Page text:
Disaster Recovery

blog » series » Disaster Recovery

Disaster recovery is a process of restoring data and systems after a disruptive event such as a natural disaster, cyber attack, or power outage. It involves creating a plan to minimize the impact of the disaster, recovering lost data and resources, and restoring normal operations as quickly as possible. The goal of disaster recovery is to ensure business continuity, protect critical data, and minimize financial losses in the event of a disaster.

ChatGPT explaining disaster recovery in simple terms

Before going into the details, let’s warm up with a few introductory blog posts:

Vendors Love Clueless Customers

Even GPT got the gist of disaster recovery right:

  • Figure out how you’re going to recover from a disaster (plan)
  • Recover lost resources and data
  • Restore normal operation

Unfortunately, that’s a lot of hard work, and people believing in fairy tales have always tried to avoid that. Welcome to the “infrastructure will save the day” la-la land of vendor marketing.

Stretched VLANs

One of the most common “solutions” promoted by virtualization and networking vendors (and consultants drinking their Kool-Aid) is the idea to stretch VLANs across multiple data centers “to automate the recovery and avoid renumbering resources”. Needless to say, both claims are totally bogus.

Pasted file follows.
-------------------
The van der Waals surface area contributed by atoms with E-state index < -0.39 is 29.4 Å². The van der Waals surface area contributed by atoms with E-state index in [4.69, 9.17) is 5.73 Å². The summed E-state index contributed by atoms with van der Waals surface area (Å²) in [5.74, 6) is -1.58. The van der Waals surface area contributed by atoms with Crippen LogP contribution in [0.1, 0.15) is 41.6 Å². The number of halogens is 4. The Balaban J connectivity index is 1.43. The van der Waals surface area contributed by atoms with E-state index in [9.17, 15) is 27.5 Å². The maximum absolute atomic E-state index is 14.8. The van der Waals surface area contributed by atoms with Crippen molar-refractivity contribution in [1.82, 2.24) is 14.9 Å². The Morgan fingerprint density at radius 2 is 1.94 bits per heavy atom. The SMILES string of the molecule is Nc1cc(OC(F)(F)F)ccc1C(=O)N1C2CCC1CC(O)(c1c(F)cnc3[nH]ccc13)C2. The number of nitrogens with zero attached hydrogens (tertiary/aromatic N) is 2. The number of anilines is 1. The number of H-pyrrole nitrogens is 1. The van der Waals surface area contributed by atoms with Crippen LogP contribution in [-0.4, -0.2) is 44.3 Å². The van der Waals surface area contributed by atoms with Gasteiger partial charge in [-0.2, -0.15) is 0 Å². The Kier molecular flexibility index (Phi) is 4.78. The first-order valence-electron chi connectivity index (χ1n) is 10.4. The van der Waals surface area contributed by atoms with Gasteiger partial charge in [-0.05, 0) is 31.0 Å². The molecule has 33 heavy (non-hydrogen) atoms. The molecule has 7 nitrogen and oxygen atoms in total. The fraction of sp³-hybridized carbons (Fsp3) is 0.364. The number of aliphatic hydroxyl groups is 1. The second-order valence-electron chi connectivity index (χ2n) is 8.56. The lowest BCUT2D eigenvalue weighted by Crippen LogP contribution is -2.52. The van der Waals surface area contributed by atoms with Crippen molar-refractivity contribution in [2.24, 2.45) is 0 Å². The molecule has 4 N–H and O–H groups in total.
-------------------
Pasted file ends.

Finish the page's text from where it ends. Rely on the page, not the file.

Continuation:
Stretched Failure Domains

Stretched VLANs have a major drawback: they turn multiple independent data centers into a single failure domain. Here are a few real-life examples of what happens afterwards:

Is there anything we can do to make things a bit better? Maybe:

Faking Disaster Recovery Tests

Building an infrastructure that turns multiple locations into a single failure domain is bad. Faking disaster recovery tests on such infrastructure is even worse.

Disaster Avoidance

Could something be worse than the stretched VLAN fairy tales? You bet. Vendors like Cisco, EMC and VMware were happily promoting disaster avoidance: the idea that you’d migrate your workload out of a data center that’s about to experience a disaster (example: hurricane). Not surprisingly, this idea works best in PowerPoint.

Real-Life Lessons

I had to deal with several (non-networking) disasters over the years. Here are a few lessons I learned:

I’m Not Alone ;)

For years, I’ve been one of the very few vocal opponents to the “industry wisdom”. Fortunately, I’m no longer alone. This is what others had to say on the topic: